The Hong Kong Marine Department announced that the port is ready to handle the next generation of container vessels. Hong Kong port is capable of receiving the next generation of container vessels and Kwai Chung's alongside water depths are currently adequate to meet navigational requirements of large containerships, a spokesman for the Marine Department said.
The assessment was reflected in a study, “Yesterday Evening and Tomorrow Morning of Container Fleet” conducted by the Marine Department earlier.
The study confirms that Kwai Chung is able to serve not only large containerships currently in service, but also those expected to be in operation within the next few years.
As for future five-digit containerships, given their draft is still uncertain, there is a need to regularly review their development in terms of physical dimensions so that dredging can be planned in good time to meet their operational conditions,” the spokesman said.
The proportion of future five-digit containerships is expected to account for a small percentage of the total containerships calling at Hong Kong based on the current distribution of large containerships visiting Hong Kong,” the spokesman added.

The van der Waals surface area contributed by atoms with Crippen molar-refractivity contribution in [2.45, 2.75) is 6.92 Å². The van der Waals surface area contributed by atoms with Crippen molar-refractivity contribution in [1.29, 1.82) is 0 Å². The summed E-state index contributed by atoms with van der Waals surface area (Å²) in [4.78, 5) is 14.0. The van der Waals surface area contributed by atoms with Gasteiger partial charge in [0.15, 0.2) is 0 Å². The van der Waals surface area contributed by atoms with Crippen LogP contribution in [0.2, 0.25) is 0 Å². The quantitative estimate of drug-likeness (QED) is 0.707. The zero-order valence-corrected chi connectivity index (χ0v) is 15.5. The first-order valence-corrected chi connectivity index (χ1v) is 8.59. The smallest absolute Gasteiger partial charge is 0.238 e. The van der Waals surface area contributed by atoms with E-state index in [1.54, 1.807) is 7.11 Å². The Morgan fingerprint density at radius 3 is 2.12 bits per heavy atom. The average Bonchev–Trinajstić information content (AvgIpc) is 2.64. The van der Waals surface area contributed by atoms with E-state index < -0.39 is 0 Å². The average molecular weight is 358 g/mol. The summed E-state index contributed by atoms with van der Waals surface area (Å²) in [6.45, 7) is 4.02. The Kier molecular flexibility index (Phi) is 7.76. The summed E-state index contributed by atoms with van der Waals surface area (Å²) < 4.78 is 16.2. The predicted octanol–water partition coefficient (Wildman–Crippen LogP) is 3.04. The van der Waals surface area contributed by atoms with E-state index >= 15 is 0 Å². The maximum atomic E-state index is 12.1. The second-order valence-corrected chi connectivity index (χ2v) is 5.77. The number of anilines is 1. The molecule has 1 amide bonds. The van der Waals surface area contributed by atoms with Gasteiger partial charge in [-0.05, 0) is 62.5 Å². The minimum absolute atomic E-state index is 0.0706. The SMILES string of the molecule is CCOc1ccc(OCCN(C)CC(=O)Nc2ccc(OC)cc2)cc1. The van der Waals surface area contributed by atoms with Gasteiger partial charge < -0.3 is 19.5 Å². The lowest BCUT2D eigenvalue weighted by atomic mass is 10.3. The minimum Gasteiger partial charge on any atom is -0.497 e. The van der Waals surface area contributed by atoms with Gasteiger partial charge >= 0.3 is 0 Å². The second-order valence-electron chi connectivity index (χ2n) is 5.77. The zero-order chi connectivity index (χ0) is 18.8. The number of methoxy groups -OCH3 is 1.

The study was initiated with a view to finding out exactly whether Hong Kong could handle containerships, which were increasingly becoming larger, the spokesman noted.
Besides, the study also assessed global development of the container trade, current trend of world fleet of container vessels and their implications for Hong Kong up to 2011 as well as the latest distribution in containership sizes visiting Hong Kong.
The study also revealed that the trend towards larger containerships to achieve better economies of scale and to lower operating costs would continue, with indications that a sizeable fleet of 10,000 to 12,000 TEU (20-ft equivalent unit) ships would come on stream between 2005 and 2010, but was "uncertain at present" regarding the advent of ships of 15,000 TEUs or more.
The study expected that future mega-containerships would continue to visit Hong Kong so long as the territory was able to maintain its high efficiency in container handling operations.
It recommended Hong Kong maintain water depth of 15.5 metres in the approach channels and alongside berth to meet future requirements up to 2005, with a need for regular review to keep its objectives in line with future development of five-digit containerships.
The study reflected that the arrival or departure drafts of the largest containerships calling in Hong Kong range from 10 to 13 metres and that the draft of five-digit containerships was unlikely to go beyond 15 metres in the next five to six years.
Presently, CT9 is being built at Kwai Chung and its quayside draft will be up to 15.5 metres to enable its berths to handle containerships that are even bigger than the 7,500 TEU containerships now being handled in Hong Kong.